In the mid-‘90s, a 13-year-old boy from San Antonio, Texas, disappeared on his way home from a game of basketball. Miraculously, just over three years later, the boy was found halfway around the world in Linares, Spain. It’s an improbable story, even on face value, but the tale woven in director Bart Layton’s documentary/thriller The Imposter pushes possibility to its breaking point. The film packs the punch of a classic suspense story, bolstered by the fact that it’s a true story; however, like a prizefight that ends in a decision, The Imposter feels unfinished.
The film begins with an unfortunately true family story. Nicholas Barclay, a by all accounts loved but rambunctious, street-smart youth, disappears. Though the boy’s family exhausts great effort to find Nicholas, they have little support from the authorities or the media. It wasn’t a story to them, one family member intones as the film opens, “but it was a story to us.”
Barclay’s family comes to the begrudging realization that Nicholas is most likely dead. Then one day, out of nowhere, the boy’s mother receives a phone call that her long lost child has been found thousands of miles away. The U.S. Embassy and FBI are notified, people are deployed to a children’s home in the south of Spain, and eventually Nicholas’ oldest sister Carey Gibson makes her first trip to Europe to bring the now 16-year-old estranged teenager back home.
The problem is, it’s all a lie. The person posing as Nicholas is actually a 23-year-old Frenchman, who concocts an elaborate ruse that not only fools the authorities, but even Barclay’s own mother. The conman is brought back to the United States, where he and his surrogate family conduct a normal life until it all comes crashing down.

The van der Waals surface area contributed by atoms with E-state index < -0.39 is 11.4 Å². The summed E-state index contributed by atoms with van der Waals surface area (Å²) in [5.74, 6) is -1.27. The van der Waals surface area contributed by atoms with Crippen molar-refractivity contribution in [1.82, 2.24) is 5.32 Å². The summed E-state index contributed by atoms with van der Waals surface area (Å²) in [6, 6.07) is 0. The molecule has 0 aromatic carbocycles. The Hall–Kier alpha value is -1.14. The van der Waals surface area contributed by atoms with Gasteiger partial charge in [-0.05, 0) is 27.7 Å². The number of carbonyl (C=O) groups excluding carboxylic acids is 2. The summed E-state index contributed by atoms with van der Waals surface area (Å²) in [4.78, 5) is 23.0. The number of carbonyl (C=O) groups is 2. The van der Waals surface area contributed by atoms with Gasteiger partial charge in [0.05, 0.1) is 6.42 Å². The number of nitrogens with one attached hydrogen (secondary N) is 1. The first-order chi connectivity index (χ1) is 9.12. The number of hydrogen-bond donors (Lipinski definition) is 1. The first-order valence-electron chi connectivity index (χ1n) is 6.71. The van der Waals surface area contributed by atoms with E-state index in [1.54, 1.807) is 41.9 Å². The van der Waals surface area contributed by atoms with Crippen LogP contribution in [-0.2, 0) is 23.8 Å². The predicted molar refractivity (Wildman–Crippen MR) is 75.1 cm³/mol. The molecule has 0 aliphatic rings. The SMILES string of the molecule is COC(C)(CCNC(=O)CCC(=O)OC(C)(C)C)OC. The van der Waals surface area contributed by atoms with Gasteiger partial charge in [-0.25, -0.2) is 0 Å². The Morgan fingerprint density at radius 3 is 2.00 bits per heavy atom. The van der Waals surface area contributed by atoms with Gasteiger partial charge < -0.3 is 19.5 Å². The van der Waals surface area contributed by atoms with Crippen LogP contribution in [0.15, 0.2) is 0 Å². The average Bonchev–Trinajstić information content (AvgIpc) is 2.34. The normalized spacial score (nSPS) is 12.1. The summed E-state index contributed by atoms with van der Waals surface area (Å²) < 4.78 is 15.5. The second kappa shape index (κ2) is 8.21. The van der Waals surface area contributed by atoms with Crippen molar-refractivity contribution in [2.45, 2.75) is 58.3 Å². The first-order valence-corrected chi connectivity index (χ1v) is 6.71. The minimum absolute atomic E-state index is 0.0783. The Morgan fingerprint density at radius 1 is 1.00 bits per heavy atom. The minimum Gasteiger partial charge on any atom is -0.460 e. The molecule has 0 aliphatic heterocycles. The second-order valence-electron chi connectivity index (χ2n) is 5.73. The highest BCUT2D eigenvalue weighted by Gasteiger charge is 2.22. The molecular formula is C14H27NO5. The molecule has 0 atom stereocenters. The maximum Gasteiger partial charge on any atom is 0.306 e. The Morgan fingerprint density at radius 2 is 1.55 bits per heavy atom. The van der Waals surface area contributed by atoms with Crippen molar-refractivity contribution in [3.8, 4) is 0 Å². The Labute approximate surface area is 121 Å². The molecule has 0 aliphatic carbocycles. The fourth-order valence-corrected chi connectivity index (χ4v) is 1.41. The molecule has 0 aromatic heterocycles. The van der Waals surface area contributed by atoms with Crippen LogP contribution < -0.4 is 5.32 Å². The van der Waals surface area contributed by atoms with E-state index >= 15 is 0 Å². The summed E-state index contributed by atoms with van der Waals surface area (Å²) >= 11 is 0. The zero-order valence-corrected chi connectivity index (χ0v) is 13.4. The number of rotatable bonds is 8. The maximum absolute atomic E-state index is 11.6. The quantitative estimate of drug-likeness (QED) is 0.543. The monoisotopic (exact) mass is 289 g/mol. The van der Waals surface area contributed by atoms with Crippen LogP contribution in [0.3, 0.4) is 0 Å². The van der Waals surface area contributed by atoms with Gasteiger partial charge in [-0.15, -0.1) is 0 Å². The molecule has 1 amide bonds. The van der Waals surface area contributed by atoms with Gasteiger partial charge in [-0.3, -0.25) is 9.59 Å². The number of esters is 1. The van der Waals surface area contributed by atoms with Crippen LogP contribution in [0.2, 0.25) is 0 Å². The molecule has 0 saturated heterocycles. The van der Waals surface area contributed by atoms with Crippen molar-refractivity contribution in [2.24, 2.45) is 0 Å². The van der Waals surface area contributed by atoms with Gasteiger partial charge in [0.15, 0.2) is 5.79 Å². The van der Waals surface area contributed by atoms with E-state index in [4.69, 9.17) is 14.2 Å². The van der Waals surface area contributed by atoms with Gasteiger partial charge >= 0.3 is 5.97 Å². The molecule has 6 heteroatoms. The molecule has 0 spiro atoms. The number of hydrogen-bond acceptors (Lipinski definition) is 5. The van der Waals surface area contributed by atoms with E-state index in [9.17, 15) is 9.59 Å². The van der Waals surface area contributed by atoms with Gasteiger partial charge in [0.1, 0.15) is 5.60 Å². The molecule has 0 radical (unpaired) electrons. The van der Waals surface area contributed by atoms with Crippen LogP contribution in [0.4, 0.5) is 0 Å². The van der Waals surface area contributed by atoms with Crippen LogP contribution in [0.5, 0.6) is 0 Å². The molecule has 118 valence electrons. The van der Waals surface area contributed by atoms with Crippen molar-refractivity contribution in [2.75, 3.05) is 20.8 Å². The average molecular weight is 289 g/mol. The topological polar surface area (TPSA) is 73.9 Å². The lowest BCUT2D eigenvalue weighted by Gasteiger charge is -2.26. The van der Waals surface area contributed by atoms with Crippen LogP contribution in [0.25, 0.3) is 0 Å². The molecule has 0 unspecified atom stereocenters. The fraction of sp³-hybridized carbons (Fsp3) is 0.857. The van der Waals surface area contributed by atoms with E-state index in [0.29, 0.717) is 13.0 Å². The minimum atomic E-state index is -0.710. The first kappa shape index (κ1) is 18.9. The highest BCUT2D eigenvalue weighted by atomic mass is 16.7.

There are great characters in place: the crafty French conman who, telling his side of the story, seems to be a man who fell through the cracks–a man who yearned for acceptance at all costs; a sister (Gibson) who seems to be the rock of her troubled family; an affable and well-meaning, but somewhat daft, FBI special agent (Nancy Fisher); and a flashy southern private investigator (Charlie Parker) who becomes obsessed with the case.
Layton tells this story using beautifully shot, intimate interviews with all parties involved. The film is not just a gallery of talking heads, though; archival footage, home movies, clever editing and brooding reenactments create a film that teeters between documentary and scripted drama. Layton deftly merges these two styles of storytelling, creating a seamless, compelling and sometimes even comical narrative.
Layton’s in-depth reporting gives The Imposter a detached, journalistic quality. All sides and viewpoints are given a voice and ample time to plead their cases. For much of the film, it feels like judgments aren’t made as facts and accounts of these remarkable events are presented quite plainly.
The Imposter flows like a typical documentary until Parker’s arrival when the already extraordinary story takes a spectacular and unexpected turn. Fisher and Parker begin putting the puzzle pieces together and the picture that reveals itself turns out to be rather shocking.
The suspense really ramps up as the film closes. Unfortunately, this rising crescendo hits a wall as The Imposter abruptly ends. This is a documentary, after all, and as is often the case in real life, solid resolutions can be hard to come by. Still, the film’s cool, journalistic stance leaves plenty to conjecture and the imagination, but does little in making an actual point.
Then again, that could just lead to lively discussion. Fantastic stories like this could only happen in real life, so there is truth in the old phrase, “You can’t make this stuff up.”
The Imposter opens at the Crest Theater in Sacramento on Aug. 24, 2012. Check http://thecrest.com/ for more info.